Technology × Freedom

Debunking “America has become so anti-innovation – it's economic suicide”

May 19, 2017 nitsuj

When Juicero – a $400 juicer backed by $120 million in venture capital (VC) funding – was outed last month for doing little more than squeeze expensive juice packs about as well as you can with your hands, the internet had fun poking fun at it for a few days. Ben Tarnoff, however, wasn’t laughing for long. What he saw was much more menacing, with significantly higher stakes. The headline he wrote under says it all: America has become so anti-innovation – it's economic suicide.

Unfortunately, Tarnoff’s article is about as misguided as the story of Juicero he begins with.

His line of thinking goes like this (being as unbiased as possible here):

  1. Juicero is yet another example that America has become anti-innovation, the result of which is economic suicide.
  2. The root of the problem is the incorrect belief that entrepreneurs in the private sector are great innovators. In reality, VCs want a big payday on a short timeline, and corporations don’t invest much in R&D.
  3. The truth is government and the public sector is where innovation, and the money that fuels it, comes from.
  4. Austerity and tax cuts have gutted funding for government and the public sector to innovate.
  5. Capitalism has failed to produce economic growth and “works better in theory than in practice.”

Other than Juicero and some sweeping statements about the technology, energy, and pharmaceutical industries benefitting from government research, Tarnoff offers little evidence to back up these claims. He instead defers to Mariana Mazzucato’s The Entrepreneurial State, the theme of which appears to have shaped the entirety of Tarnoff’s theory. To critique Tarnoff, then, is to critique Mazzucato. And many have.

In his article The “Entrepreneurial” State is Anything But, Tyler Kubik explains that Mazzucato falls for both the broken-window fallacy and the unbroken leg fallacy. The broken-window fallacy, as Kubik quotes Henry Hazlitt,

is the persistent tendency of men to see only the immediate effects of a given policy, or its effects only on a special group, and to neglect to inquire what the long-run effects of that policy will be not only on that special group but on all groups. It is the fallacy of overlooking secondary consequences.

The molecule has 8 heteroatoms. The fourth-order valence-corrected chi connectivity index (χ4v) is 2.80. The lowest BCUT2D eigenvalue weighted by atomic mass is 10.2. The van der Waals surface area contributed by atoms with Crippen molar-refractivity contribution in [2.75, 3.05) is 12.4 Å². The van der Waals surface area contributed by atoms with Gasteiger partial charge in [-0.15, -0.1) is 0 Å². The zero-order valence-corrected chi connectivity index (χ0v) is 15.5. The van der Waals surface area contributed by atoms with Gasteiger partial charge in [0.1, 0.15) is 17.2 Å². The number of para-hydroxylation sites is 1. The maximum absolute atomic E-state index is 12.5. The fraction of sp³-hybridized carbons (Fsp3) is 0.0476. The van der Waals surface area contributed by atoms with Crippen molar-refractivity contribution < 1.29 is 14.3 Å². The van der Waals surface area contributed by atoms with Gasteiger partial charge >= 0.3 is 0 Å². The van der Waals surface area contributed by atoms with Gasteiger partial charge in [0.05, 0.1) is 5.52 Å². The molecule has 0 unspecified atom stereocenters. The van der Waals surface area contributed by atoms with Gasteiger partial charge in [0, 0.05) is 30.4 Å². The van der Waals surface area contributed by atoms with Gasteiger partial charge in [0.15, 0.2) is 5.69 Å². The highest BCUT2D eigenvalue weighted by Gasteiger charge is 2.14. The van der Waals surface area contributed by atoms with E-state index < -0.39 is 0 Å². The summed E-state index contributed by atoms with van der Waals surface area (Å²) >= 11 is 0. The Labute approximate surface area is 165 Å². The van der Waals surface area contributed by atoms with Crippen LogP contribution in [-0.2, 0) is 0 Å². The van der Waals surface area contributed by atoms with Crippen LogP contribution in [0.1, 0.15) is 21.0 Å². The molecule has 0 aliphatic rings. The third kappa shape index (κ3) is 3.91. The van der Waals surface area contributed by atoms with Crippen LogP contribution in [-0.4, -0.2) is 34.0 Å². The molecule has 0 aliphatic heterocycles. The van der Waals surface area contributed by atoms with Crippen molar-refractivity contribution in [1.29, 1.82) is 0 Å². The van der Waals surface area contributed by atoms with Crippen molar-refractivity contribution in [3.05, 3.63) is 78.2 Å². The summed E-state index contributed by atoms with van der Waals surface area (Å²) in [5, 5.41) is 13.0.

Kubik then explains how Mazzucato falls for the fallacy:

The special groups referred to above by Hazlitt are those industries Mazzucato focuses her case studies on, most notably green energy and the solar and wind power industries. It is easy, but meaningless, to discuss the effects of policy in a positive light when one’s sole focus is on the industry being subsidized, in the case of green energy to the tune of billions of dollars each year. The unseen of these policy prescriptions, however, is what would have happened had these resources not been consumed by the inefficient green energy industry. No one can say where the funds would have ended up or how they would have been spent, but it is certainly true that by subsidizing green energy, it meant that the money was not available for other industries to grow and innovate; nor was it left in the pockets of taxpayers to decide where they wanted their money to go for themselves.

To explain the unbroken leg fallacy and its effects, Kubik defers to Robert Higgs:

This is the presumption, which underlies all sorts of state intervention, both macroeconomic and microeconomic, in the market system, that the participants in markets are perfectly capable of acting more productively but, owing to various “market failures,” are not doing so on their own and require state action to repair the situation. The fallacy is that this reasoning completely ignores the countless ways in which the state’s own intrusions and engagements in the economic system in effect “break the legs” of private-sector actors by distorting prices (including interest rates), penalizing productive actions, and subsidizing destructive actions. Having invaded the economic order like the proverbial bull in a China shop, the state’s kingpins … blame “market failures” for the wreckage they themselves have created — an ever-changing hodgepodge of bad incentives.

Peter G. Klein, in his article Government Spending on "Innovation": The True Cost Is Higher Than You Think, continues the critique of Mazzucato and others who believe research is a “public good” that only government can provide: